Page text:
Hundreds gathered for a vigil and ribbon-cutting ceremony Friday night at the Arts District’s new Healing Garden, a memorial for those who died at the October 1 Route 91 Harvest festival shooting.
Among the community members was a furrier group of observers, a pack of K-9 comfort dogs from Lutheran Church Charities who sat calmly within the crowd, offering solace to all who needed it. I crouched next to one of the them, running my fingers through its plush coat, his presence a warm reminder of the good left in the world.
As I began to walk away, I locked eyes with one of the dog handlers. “Have you pet Kye?” she asked. I knelt down to pet the dog, then asked the woman her name. It was the same as my grandmother’s. “Consider that a hug from your grandma,” she said as she wrapped her arms around me.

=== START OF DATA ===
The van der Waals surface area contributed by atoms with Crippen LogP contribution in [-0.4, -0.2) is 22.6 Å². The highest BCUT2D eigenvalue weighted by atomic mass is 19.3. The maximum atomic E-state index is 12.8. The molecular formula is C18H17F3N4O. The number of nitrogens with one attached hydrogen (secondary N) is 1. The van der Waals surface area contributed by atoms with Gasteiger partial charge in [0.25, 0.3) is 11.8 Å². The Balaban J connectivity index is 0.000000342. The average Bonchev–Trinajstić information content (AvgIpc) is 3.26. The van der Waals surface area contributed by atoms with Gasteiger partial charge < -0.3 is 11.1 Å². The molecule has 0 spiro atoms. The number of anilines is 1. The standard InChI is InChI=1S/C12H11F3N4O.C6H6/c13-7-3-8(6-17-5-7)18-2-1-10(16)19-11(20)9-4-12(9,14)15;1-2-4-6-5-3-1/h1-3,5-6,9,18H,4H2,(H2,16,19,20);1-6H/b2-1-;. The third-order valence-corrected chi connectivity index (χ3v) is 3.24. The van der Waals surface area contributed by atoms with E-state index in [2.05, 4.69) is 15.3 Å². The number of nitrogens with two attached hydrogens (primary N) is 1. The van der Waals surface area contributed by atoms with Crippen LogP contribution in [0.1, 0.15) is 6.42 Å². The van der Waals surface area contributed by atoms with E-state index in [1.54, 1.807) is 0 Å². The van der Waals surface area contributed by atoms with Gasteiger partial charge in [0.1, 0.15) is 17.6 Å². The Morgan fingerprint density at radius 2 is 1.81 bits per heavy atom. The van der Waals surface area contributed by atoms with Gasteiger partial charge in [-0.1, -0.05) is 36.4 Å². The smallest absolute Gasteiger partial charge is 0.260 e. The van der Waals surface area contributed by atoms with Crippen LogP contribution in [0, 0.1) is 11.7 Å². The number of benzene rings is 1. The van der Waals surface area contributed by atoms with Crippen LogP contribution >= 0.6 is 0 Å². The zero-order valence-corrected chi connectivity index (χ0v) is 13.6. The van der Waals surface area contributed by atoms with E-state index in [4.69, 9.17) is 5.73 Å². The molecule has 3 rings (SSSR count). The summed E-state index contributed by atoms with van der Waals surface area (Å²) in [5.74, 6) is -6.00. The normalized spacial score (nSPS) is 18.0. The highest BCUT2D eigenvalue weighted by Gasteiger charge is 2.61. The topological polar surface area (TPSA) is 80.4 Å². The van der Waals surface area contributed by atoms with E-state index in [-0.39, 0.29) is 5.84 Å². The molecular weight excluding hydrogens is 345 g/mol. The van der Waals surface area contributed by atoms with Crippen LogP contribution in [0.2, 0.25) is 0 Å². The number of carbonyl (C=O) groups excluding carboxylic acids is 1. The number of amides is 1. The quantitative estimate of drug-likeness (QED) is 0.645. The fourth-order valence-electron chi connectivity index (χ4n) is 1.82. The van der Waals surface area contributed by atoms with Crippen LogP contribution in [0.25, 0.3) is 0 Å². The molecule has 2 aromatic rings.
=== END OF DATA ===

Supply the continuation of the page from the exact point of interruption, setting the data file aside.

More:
That wasn’t the only unusual, magical, thing that happened in the garden, which had been constructed throughout the week by Stonerose Landscapes owner Jay Pleggenkuhle and a team of more than 300 volunteers. Mark Hamelmann, of Sunworld Construction and Landscape, told the story of the moment he knew where to plant the park’s focal point, an oak tree named the Tree of Life.
“I saw something shiny on the ground,” Hamelmann said, “and it’s incredible what I found.” He picked it up—a necklace with tree pendant hanging from its chain. Where that charm was found, the tree now stands.
That kind of energy filled the air as people exchanged their heartfelt stories. “Our main intent was to bring people together,” Pleggenkuhle said. “The garden may not be perfect, but in my opinion it is.”